Less bang for the bucks from special interests? Only a few states move to limit campaign giving

By , Staff writer of The Christian Science Monitor

Reducing the role of special interests in political campaign financing still is not all that popular an idea in American lawmaking circles. Only two states -North Dakota and Texas -have enacted what appear to be significant measures in that direction this year. Except in Massachusetts, where the Legislature is considering a strong funding control proposal, few proposals are still afloat.

The Bay State proposal, if approved by the Senate and governor, would limit contributions by political action committees (PACs) to $1,000 for a state legislative seat and $2,500 for statewide offices.

Currently, as in most other states, there is no ceiling on the size of such special interest donations.

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The 250 PACs in the commonwealth are a particularly convenient vehicle for funneling funds to candidates. Massachusetts and 21 other states (plus the federal government) forbid corporations from giving directly. The Bay State proposal resulted from a two-year special commission study of political payoffs in state construction contracts.

Although all 50 states permit the formation of PACs, 19 of them restrict the amount the committees can contribute to an individual candidate. These states are: Alsaka, Arkansas, Connecticut, Delaware, Florida, Hawaii, Kansas, Maine, Michigan, Minnesota, Montana, New Hampshire, New Jersey, New York, North Carolina, Oklahoma, Vermont, West Virginia, and Wisconsin.

While nobody seems to know exactly how many of these special political committees provided financial aid to candidates for state offices in 1980, those close to the scene estimate the total runs well into the thousands. A National Conference of State Legislators survey found that between 1976 and 1978 the number of business-related PACs in California increased from 87 to 149. In neighboring Arizona, the number of PACs making political donations mushroomed from 24 to 175 between 1974 and 1978.

Perhaps even more dramatic is the quadrupling of PACs at the federal level; from 608 in the 1974 campaign to more than 2,500 currently.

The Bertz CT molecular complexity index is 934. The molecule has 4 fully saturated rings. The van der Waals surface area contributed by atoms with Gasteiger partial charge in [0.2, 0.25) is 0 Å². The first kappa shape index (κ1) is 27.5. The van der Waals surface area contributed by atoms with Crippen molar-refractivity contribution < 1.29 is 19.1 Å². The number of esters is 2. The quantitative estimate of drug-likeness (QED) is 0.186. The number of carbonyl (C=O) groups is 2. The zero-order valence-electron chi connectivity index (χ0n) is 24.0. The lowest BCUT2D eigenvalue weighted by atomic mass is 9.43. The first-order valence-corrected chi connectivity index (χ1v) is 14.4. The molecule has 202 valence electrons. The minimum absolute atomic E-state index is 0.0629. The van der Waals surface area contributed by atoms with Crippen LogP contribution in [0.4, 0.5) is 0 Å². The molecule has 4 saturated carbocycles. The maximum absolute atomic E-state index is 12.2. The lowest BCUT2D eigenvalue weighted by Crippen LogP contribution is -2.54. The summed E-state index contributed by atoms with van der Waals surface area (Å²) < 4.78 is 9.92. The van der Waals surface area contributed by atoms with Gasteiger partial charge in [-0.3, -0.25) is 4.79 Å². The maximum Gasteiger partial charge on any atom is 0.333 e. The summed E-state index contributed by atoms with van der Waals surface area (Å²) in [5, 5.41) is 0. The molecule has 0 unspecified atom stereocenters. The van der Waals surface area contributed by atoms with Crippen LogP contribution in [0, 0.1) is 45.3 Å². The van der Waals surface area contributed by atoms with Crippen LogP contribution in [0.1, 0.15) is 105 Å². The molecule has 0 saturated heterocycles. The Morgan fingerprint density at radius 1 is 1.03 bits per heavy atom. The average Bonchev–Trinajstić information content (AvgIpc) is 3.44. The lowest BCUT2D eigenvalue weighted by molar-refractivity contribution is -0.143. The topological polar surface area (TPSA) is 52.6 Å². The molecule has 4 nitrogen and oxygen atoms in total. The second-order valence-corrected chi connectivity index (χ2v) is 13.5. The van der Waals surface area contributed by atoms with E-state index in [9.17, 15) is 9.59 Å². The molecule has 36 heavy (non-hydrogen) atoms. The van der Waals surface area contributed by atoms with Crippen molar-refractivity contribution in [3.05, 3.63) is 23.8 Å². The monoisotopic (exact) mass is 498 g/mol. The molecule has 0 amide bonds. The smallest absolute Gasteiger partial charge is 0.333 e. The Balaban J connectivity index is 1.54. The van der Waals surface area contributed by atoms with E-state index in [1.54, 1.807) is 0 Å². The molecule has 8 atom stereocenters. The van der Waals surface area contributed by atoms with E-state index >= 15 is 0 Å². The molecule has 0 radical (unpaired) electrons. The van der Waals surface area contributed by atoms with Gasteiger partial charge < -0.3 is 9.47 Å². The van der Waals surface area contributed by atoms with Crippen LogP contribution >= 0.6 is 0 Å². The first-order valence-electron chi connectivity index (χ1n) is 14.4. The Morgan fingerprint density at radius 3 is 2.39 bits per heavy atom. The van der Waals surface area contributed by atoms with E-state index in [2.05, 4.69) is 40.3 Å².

These special interest funding sources contributed $55.3 million to contenders for US House and Senate seats last year. According to a Federal Election Commission congressional financing report, corporation supported PACs kicked in $19.2 million; health and trade associations, $16.1 million; labor union committees, $13.1 million; and other PACs, $6.9 million.

The increasingly heavy involvement of special interests in campaign financing is a major concern to Common Cause. The public interest group is pressing for a cap on the amount a candidate can receive from all PAC sources. It is backing legislation filed by US Reps. Mike Synar (D) of Oklahoma, Jim Leach (R) of Iowa, and Dan Glickman (D) of Kansas. The new legislation forbids candidates for the House from accepting more than $75,000 in any election from all PAC sources combined. A Senate contender would be restricted to an amount ranging from $75, 000 to $500,000 depending on the size of the state. A previous bill, limiting campaign for House seats, passed the lower congressional chamber in 1979 but died in the Senate.

At present there is no ceiling on the amount a congressional candidate can receive from these special committees, although no single PAC can give more than

The current Massachusetts statute bans any such marginal participation by businesses. Efforts earlier this fall to water down the restriction so that firms could help set up PACs, was sidetracked by the state Legislature after stiff opposition from Common Cause and others.

Organized labor is excluded from the $1,000 per candidate restriction proposal now pending in the Massachusetts Senate. Direct participation of unions in elections is permitted in the commonwealth.

Besides the federal government, only nine states -Arizona, Connecticut, New Hampshire, North Carolina, North Dakota, Pennsylvania, South Dakota, Texas, and Wyoming -now ban unions from compaigning.

The new Texas law forbids political contributions 30 days before and 30 days after a legislative session. Cash donations are restricted to less than $100.

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